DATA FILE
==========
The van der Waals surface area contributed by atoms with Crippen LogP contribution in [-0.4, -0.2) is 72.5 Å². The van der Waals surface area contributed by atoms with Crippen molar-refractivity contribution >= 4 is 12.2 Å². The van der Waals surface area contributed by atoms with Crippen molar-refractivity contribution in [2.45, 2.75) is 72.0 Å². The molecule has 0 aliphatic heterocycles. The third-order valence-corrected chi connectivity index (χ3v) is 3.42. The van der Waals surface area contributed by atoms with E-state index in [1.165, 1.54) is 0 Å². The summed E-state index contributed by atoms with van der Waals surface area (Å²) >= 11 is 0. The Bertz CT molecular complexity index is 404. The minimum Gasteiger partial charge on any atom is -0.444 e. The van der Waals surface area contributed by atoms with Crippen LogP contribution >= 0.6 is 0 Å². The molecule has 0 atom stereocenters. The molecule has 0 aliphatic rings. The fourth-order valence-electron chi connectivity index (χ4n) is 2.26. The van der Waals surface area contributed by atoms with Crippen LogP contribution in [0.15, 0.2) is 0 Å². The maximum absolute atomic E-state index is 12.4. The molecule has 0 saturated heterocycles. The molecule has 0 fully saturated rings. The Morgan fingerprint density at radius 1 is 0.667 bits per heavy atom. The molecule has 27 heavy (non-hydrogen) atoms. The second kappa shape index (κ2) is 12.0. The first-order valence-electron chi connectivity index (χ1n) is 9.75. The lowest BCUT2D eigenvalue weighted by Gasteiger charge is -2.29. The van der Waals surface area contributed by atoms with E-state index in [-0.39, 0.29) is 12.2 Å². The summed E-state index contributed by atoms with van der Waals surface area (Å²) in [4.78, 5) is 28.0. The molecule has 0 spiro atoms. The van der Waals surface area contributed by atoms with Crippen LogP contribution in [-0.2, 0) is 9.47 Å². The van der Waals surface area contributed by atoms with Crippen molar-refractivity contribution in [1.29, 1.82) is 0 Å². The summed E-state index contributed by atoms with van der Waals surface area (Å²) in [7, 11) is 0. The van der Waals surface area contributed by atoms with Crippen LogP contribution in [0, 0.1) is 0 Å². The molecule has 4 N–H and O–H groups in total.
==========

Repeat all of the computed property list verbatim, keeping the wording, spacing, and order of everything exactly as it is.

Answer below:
The van der Waals surface area contributed by atoms with Crippen LogP contribution in [-0.4, -0.2) is 72.5 Å². The van der Waals surface area contributed by atoms with Crippen molar-refractivity contribution >= 4 is 12.2 Å². The van der Waals surface area contributed by atoms with Crippen molar-refractivity contribution in [2.45, 2.75) is 72.0 Å². The molecule has 0 aliphatic heterocycles. The third-order valence-corrected chi connectivity index (χ3v) is 3.42. The van der Waals surface area contributed by atoms with E-state index in [1.165, 1.54) is 0 Å². The summed E-state index contributed by atoms with van der Waals surface area (Å²) >= 11 is 0. The Bertz CT molecular complexity index is 404. The minimum Gasteiger partial charge on any atom is -0.444 e. The van der Waals surface area contributed by atoms with Crippen LogP contribution >= 0.6 is 0 Å². The molecule has 0 atom stereocenters. The molecule has 0 aliphatic rings. The fourth-order valence-electron chi connectivity index (χ4n) is 2.26. The van der Waals surface area contributed by atoms with Crippen LogP contribution in [0.15, 0.2) is 0 Å². The maximum absolute atomic E-state index is 12.4. The molecule has 0 saturated heterocycles. The molecule has 0 fully saturated rings. The Morgan fingerprint density at radius 1 is 0.667 bits per heavy atom. The molecule has 27 heavy (non-hydrogen) atoms. The second kappa shape index (κ2) is 12.0. The first-order valence-electron chi connectivity index (χ1n) is 9.75. The lowest BCUT2D eigenvalue weighted by Gasteiger charge is -2.29. The van der Waals surface area contributed by atoms with E-state index in [-0.39, 0.29) is 12.2 Å². The summed E-state index contributed by atoms with van der Waals surface area (Å²) in [4.78, 5) is 28.0. The molecule has 0 spiro atoms. The van der Waals surface area contributed by atoms with Crippen LogP contribution in [-0.2, 0) is 9.47 Å². The van der Waals surface area contributed by atoms with Crippen molar-refractivity contribution in [1.29, 1.82) is 0 Å². The summed E-state index contributed by atoms with van der Waals surface area (Å²) in [7, 11) is 0. The van der Waals surface area contributed by atoms with Crippen LogP contribution in [0, 0.1) is 0 Å². The molecule has 4 N–H and O–H groups in total.